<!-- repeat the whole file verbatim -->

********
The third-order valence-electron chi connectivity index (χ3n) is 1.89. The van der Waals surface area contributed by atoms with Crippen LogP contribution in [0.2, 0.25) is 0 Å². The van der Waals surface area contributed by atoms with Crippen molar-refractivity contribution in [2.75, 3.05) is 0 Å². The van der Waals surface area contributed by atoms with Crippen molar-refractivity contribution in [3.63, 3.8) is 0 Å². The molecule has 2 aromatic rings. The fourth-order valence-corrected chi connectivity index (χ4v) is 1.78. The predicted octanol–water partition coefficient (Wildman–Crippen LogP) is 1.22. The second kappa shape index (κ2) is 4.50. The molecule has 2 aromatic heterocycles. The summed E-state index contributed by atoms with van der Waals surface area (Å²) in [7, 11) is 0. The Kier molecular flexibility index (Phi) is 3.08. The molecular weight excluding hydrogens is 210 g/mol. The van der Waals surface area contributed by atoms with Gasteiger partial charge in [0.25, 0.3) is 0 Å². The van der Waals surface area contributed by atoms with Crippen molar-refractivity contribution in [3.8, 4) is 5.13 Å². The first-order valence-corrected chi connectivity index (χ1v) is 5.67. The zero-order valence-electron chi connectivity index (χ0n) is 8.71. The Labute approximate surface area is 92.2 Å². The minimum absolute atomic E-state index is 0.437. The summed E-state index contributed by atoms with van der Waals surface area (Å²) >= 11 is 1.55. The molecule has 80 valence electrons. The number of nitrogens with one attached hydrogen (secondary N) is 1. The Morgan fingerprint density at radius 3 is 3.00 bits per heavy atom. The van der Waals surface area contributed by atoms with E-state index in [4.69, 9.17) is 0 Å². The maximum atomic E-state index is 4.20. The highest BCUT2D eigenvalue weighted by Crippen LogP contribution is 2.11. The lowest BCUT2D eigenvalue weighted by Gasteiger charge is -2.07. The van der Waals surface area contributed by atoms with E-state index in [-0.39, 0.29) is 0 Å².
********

The third-order valence-electron chi connectivity index (χ3n) is 1.89. The van der Waals surface area contributed by atoms with Crippen LogP contribution in [0.2, 0.25) is 0 Å². The van der Waals surface area contributed by atoms with Crippen molar-refractivity contribution in [2.75, 3.05) is 0 Å². The van der Waals surface area contributed by atoms with Crippen molar-refractivity contribution in [3.63, 3.8) is 0 Å². The molecule has 2 aromatic rings. The fourth-order valence-corrected chi connectivity index (χ4v) is 1.78. The predicted octanol–water partition coefficient (Wildman–Crippen LogP) is 1.22. The second kappa shape index (κ2) is 4.50. The molecule has 2 aromatic heterocycles. The summed E-state index contributed by atoms with van der Waals surface area (Å²) in [7, 11) is 0. The Kier molecular flexibility index (Phi) is 3.08. The molecular weight excluding hydrogens is 210 g/mol. The van der Waals surface area contributed by atoms with Gasteiger partial charge in [0.25, 0.3) is 0 Å². The van der Waals surface area contributed by atoms with Crippen molar-refractivity contribution in [3.8, 4) is 5.13 Å². The first-order valence-corrected chi connectivity index (χ1v) is 5.67. The zero-order valence-electron chi connectivity index (χ0n) is 8.71. The Labute approximate surface area is 92.2 Å². The minimum absolute atomic E-state index is 0.437. The summed E-state index contributed by atoms with van der Waals surface area (Å²) >= 11 is 1.55. The molecule has 80 valence electrons. The number of nitrogens with one attached hydrogen (secondary N) is 1. The Morgan fingerprint density at radius 3 is 3.00 bits per heavy atom. The van der Waals surface area contributed by atoms with E-state index in [4.69, 9.17) is 0 Å². The maximum atomic E-state index is 4.20. The highest BCUT2D eigenvalue weighted by Crippen LogP contribution is 2.11. The lowest BCUT2D eigenvalue weighted by Gasteiger charge is -2.07. The van der Waals surface area contributed by atoms with E-state index in [-0.39, 0.29) is 0 Å².